Prior to the April 8 opening for SVOG applications, the SBA has hosted a national informational webinar (archived recording) to highlight the application process for potential eligible entities. The agency also  provided recurrent program updates and information via frequently asked questions, additional video tutorials, an application checklist, and eligibility requirements through SBA’s dedicated SVOG website - www.sba.gov/svogrant - and targeted outreach to potential applicants.

As the SBA built the SVOG program from the ground up, it worked closely with its federal partners, including those dedicated to the affected industries such as the National Endowment for the Arts and Institute of Museum and Library Services, and Congressional authors in analyzing the legislation and Congress’ intent. The agency also consulted industry partners, such as the National Independent Venue Association, National Association of Theatre Owners, National Independent Talent Organization, Performing Arts Alliance, Broadway League, American Alliance of Museums and the Associations of Art Museum Directors, Children’s Museums, Science and Technology Centers, and Zoos & Aquariums. The SBA’s collaboration with these organizations has been vital to SBA’s understanding of and guidance for potential SVOG applicants and the agency looks forward to their continued partnership during the launch of the program.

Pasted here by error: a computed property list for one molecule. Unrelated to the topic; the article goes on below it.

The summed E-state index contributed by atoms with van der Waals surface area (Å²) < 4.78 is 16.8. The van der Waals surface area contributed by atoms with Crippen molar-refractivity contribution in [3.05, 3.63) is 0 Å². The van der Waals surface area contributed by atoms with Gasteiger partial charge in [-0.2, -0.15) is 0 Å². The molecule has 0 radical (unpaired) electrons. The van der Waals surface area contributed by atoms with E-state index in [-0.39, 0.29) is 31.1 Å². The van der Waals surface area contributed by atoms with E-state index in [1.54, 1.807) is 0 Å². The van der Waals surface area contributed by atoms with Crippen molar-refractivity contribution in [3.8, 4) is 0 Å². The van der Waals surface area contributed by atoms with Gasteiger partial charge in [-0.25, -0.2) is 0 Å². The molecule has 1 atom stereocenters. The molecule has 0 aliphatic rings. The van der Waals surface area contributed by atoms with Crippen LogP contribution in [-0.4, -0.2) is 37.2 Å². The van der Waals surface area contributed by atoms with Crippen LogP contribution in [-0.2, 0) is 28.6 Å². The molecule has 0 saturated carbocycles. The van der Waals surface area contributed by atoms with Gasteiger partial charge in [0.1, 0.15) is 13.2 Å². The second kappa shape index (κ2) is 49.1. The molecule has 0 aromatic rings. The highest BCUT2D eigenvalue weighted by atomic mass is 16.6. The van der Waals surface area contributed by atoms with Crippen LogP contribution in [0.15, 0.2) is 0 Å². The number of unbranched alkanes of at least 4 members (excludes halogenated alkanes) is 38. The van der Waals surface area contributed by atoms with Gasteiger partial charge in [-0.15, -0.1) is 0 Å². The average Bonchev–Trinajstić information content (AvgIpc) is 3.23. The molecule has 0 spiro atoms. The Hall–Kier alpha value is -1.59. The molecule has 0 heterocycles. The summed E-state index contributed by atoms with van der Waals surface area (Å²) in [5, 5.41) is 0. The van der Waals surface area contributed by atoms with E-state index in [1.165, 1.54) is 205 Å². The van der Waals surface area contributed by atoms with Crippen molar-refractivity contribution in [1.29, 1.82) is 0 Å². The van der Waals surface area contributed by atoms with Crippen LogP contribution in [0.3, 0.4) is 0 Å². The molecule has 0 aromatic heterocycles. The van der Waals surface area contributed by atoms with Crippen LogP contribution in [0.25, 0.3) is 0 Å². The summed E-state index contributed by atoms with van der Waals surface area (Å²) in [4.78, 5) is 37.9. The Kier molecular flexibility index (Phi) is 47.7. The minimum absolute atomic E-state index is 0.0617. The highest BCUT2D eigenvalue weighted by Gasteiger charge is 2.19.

In addition, SBA’s resource partners, including SCORE Mentors, Small Business Development Centers, Women’s Business Centers and Veterans Business Outreach Centers, are available to provide entities with individual guidance on their applications. Applicants can find a local resource partner via SBA’s website at www.sba.gov/local-assistance or via a zip code at www.sba.gov/localassistance. (Per federal grant program guidelines that the same and equal information needs to be provided to each applicant, SBA’s team members are limited on responses they can provide to individual, specific questions regarding SVOG eligibility, potential grant amount, or other detailed information.)

Video tutorials:

COVID-19 Economic Injury Disaster Loan Max Amount Increased